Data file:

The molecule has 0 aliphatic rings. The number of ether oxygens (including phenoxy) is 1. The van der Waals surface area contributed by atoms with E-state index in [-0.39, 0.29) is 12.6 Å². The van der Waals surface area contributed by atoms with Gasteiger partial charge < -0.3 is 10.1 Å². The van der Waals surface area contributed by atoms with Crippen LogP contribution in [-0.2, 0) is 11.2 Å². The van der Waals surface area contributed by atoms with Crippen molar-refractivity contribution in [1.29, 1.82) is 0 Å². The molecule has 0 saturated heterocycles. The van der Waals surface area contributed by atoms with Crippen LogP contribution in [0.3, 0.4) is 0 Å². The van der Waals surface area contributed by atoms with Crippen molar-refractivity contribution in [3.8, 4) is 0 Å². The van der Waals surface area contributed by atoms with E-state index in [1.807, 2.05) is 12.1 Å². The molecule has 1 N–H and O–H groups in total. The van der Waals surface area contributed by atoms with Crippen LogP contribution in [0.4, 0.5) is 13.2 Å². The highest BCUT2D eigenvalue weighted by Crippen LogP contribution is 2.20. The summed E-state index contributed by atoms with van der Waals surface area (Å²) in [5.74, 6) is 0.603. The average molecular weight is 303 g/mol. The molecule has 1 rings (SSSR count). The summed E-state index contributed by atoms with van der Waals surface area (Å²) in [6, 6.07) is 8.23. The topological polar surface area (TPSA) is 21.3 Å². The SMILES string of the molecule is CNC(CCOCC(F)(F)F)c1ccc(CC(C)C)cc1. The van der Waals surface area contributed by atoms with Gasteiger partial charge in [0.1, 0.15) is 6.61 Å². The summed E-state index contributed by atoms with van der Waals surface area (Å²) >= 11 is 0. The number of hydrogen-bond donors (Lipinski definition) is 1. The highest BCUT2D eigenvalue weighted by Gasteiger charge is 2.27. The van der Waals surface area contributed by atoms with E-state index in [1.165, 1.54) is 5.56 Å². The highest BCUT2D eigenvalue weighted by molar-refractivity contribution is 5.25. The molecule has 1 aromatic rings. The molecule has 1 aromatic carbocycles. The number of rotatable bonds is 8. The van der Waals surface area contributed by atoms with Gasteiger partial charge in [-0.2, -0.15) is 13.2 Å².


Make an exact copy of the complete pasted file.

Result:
The molecule has 0 aliphatic rings. The number of ether oxygens (including phenoxy) is 1. The van der Waals surface area contributed by atoms with E-state index in [-0.39, 0.29) is 12.6 Å². The van der Waals surface area contributed by atoms with Gasteiger partial charge < -0.3 is 10.1 Å². The van der Waals surface area contributed by atoms with Crippen LogP contribution in [-0.2, 0) is 11.2 Å². The van der Waals surface area contributed by atoms with Crippen molar-refractivity contribution in [1.29, 1.82) is 0 Å². The molecule has 0 saturated heterocycles. The van der Waals surface area contributed by atoms with Crippen LogP contribution in [0.3, 0.4) is 0 Å². The van der Waals surface area contributed by atoms with Crippen molar-refractivity contribution in [3.8, 4) is 0 Å². The van der Waals surface area contributed by atoms with E-state index in [1.807, 2.05) is 12.1 Å². The molecule has 1 N–H and O–H groups in total. The van der Waals surface area contributed by atoms with Crippen LogP contribution in [0.4, 0.5) is 13.2 Å². The highest BCUT2D eigenvalue weighted by Crippen LogP contribution is 2.20. The summed E-state index contributed by atoms with van der Waals surface area (Å²) in [5.74, 6) is 0.603. The average molecular weight is 303 g/mol. The molecule has 1 rings (SSSR count). The summed E-state index contributed by atoms with van der Waals surface area (Å²) in [6, 6.07) is 8.23. The topological polar surface area (TPSA) is 21.3 Å². The SMILES string of the molecule is CNC(CCOCC(F)(F)F)c1ccc(CC(C)C)cc1. The van der Waals surface area contributed by atoms with Gasteiger partial charge in [0.1, 0.15) is 6.61 Å². The summed E-state index contributed by atoms with van der Waals surface area (Å²) >= 11 is 0. The number of hydrogen-bond donors (Lipinski definition) is 1. The highest BCUT2D eigenvalue weighted by Gasteiger charge is 2.27. The van der Waals surface area contributed by atoms with E-state index in [1.165, 1.54) is 5.56 Å². The highest BCUT2D eigenvalue weighted by molar-refractivity contribution is 5.25. The molecule has 1 aromatic rings. The molecule has 1 aromatic carbocycles. The number of rotatable bonds is 8. The van der Waals surface area contributed by atoms with Gasteiger partial charge in [-0.2, -0.15) is 13.2 Å².